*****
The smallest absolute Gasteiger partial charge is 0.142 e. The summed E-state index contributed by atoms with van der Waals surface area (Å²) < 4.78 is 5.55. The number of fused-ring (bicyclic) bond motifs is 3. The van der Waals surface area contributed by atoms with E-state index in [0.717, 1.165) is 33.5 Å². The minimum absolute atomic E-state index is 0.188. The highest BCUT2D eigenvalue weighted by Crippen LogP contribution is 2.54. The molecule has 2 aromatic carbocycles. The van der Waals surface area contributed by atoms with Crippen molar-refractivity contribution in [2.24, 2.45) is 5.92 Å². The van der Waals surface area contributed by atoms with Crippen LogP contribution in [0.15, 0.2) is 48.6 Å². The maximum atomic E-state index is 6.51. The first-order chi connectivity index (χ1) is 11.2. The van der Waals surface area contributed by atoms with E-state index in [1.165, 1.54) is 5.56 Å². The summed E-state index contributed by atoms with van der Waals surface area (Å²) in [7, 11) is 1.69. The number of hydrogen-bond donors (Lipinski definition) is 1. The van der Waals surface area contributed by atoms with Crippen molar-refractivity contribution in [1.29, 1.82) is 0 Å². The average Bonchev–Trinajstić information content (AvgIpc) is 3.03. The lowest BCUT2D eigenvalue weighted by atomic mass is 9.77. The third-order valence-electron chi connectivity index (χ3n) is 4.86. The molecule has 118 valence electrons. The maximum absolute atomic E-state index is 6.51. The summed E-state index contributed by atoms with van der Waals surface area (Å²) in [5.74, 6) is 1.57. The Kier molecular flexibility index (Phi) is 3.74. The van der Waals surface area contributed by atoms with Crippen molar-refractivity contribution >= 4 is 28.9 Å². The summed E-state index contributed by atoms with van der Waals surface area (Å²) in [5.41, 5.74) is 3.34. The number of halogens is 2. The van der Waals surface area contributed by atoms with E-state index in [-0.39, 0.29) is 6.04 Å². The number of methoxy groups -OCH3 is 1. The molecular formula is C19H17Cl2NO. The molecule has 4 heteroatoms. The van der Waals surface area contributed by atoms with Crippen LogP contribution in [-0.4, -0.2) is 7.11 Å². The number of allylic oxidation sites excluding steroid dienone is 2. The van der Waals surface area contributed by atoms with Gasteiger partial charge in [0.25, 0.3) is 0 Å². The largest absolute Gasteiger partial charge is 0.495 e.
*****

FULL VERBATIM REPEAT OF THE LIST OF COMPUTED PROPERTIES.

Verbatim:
The smallest absolute Gasteiger partial charge is 0.142 e. The summed E-state index contributed by atoms with van der Waals surface area (Å²) < 4.78 is 5.55. The number of fused-ring (bicyclic) bond motifs is 3. The van der Waals surface area contributed by atoms with E-state index in [0.717, 1.165) is 33.5 Å². The minimum absolute atomic E-state index is 0.188. The highest BCUT2D eigenvalue weighted by Crippen LogP contribution is 2.54. The molecule has 2 aromatic carbocycles. The van der Waals surface area contributed by atoms with Crippen molar-refractivity contribution in [2.24, 2.45) is 5.92 Å². The van der Waals surface area contributed by atoms with Crippen LogP contribution in [0.15, 0.2) is 48.6 Å². The maximum atomic E-state index is 6.51. The first-order chi connectivity index (χ1) is 11.2. The van der Waals surface area contributed by atoms with E-state index in [1.165, 1.54) is 5.56 Å². The summed E-state index contributed by atoms with van der Waals surface area (Å²) in [7, 11) is 1.69. The number of hydrogen-bond donors (Lipinski definition) is 1. The van der Waals surface area contributed by atoms with Crippen molar-refractivity contribution in [1.29, 1.82) is 0 Å². The average Bonchev–Trinajstić information content (AvgIpc) is 3.03. The lowest BCUT2D eigenvalue weighted by atomic mass is 9.77. The third-order valence-electron chi connectivity index (χ3n) is 4.86. The molecule has 118 valence electrons. The maximum absolute atomic E-state index is 6.51. The summed E-state index contributed by atoms with van der Waals surface area (Å²) in [5.74, 6) is 1.57. The Kier molecular flexibility index (Phi) is 3.74. The van der Waals surface area contributed by atoms with Crippen molar-refractivity contribution >= 4 is 28.9 Å². The summed E-state index contributed by atoms with van der Waals surface area (Å²) in [5.41, 5.74) is 3.34. The number of halogens is 2. The van der Waals surface area contributed by atoms with E-state index in [-0.39, 0.29) is 6.04 Å². The number of methoxy groups -OCH3 is 1. The molecular formula is C19H17Cl2NO. The molecule has 4 heteroatoms. The van der Waals surface area contributed by atoms with Crippen LogP contribution in [-0.4, -0.2) is 7.11 Å². The number of allylic oxidation sites excluding steroid dienone is 2. The van der Waals surface area contributed by atoms with Gasteiger partial charge in [0.25, 0.3) is 0 Å². The largest absolute Gasteiger partial charge is 0.495 e.